Readable Signage for Drivers

Whether it’s with a digital billboard or another kind of digital roadside sign, you want to make sure that drivers are getting the message.  How long should a message be displayed, and how many words should you have on your sign?

DBCalculations for the size and layout of signs can actually be very complex, and there’s a full set of guidelines and formulas here from the United States Sign Council.  But the great thing about digital signage is that you usually can change things without too much grief, which means that there’s some room for trial and error.  With that in mind, here are some guidelines and figures to help you out.

The average adult can read about 300 words per minute, or 5 words per second, but when your target audience is drivers, you’re working with less.  Drivers’ main focus is the road, not your sign.  If your sign is too hard to read, drivers will have to stop reading—not just out of boredom, but out of concern for their own safety.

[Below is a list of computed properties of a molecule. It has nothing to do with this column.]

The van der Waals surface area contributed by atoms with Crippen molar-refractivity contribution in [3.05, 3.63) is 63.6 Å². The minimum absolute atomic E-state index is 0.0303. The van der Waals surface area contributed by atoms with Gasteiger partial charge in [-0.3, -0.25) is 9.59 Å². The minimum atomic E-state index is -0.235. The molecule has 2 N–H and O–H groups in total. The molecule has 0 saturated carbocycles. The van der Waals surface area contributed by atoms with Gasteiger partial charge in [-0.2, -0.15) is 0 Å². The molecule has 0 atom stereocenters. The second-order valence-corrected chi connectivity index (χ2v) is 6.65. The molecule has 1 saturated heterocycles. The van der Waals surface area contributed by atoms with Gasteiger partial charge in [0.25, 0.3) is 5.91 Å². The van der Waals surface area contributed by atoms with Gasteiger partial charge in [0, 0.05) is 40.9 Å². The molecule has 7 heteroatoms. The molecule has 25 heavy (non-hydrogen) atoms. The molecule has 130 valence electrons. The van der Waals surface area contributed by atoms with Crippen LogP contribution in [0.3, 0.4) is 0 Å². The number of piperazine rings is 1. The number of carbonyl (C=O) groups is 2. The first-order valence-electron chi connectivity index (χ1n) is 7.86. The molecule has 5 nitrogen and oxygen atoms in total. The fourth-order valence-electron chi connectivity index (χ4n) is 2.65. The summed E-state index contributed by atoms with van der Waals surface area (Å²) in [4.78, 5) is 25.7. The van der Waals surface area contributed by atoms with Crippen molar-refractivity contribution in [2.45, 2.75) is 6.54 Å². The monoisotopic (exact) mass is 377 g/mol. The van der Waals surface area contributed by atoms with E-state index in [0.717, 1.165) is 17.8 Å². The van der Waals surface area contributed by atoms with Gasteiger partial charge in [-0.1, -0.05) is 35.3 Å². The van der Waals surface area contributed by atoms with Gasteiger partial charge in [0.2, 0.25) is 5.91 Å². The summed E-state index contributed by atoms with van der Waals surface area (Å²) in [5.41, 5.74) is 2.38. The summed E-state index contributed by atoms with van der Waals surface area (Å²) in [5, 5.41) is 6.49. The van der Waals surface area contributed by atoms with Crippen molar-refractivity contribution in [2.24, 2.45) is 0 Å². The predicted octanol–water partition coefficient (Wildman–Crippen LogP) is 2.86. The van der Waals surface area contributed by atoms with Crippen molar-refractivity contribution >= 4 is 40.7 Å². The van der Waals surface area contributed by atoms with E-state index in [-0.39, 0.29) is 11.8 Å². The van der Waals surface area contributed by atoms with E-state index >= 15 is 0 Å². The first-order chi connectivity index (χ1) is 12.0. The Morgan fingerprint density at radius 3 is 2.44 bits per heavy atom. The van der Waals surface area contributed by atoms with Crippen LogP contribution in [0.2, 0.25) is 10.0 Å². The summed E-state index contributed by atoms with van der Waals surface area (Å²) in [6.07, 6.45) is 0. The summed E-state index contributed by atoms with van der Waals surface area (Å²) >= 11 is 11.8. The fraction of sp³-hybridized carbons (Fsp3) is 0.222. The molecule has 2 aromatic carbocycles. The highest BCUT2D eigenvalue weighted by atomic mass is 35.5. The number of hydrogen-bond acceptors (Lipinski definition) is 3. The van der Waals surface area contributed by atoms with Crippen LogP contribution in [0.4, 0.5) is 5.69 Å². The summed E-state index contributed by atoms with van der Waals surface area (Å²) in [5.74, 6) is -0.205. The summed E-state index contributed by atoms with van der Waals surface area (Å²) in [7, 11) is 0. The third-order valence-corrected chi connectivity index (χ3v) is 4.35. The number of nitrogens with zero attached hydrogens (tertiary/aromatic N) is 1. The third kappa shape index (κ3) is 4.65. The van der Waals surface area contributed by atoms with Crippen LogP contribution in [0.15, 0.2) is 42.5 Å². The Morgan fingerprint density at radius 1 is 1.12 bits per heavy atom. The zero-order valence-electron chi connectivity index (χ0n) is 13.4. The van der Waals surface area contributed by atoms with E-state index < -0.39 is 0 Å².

At high speeds, such as on billboards along highways, you need to have fewer words and make your text bigger.  At locations where traffic is slower (for example, a digital marquee outside a local business), you can have more text and it doesn’t need to be quite as big.  However, especially if the message is changing (perhaps to advertise two different sales), you still need to make sure that you’re giving each message the right amount of time.  Aim for a speed that will work for a slightly slower-than-average reader, but don’t go much slower than that.  If the sign changes too slowly, drivers are going to be gone before the second message shows up. This is where brevity becomes very important: when you’re targeting drivers, your message needs to be short and sweet.

Though digital signage aimed at drivers is becoming commonplace, many signs are missing the mark. Make sure your sign enhances the driving experience instead of detracting from it.

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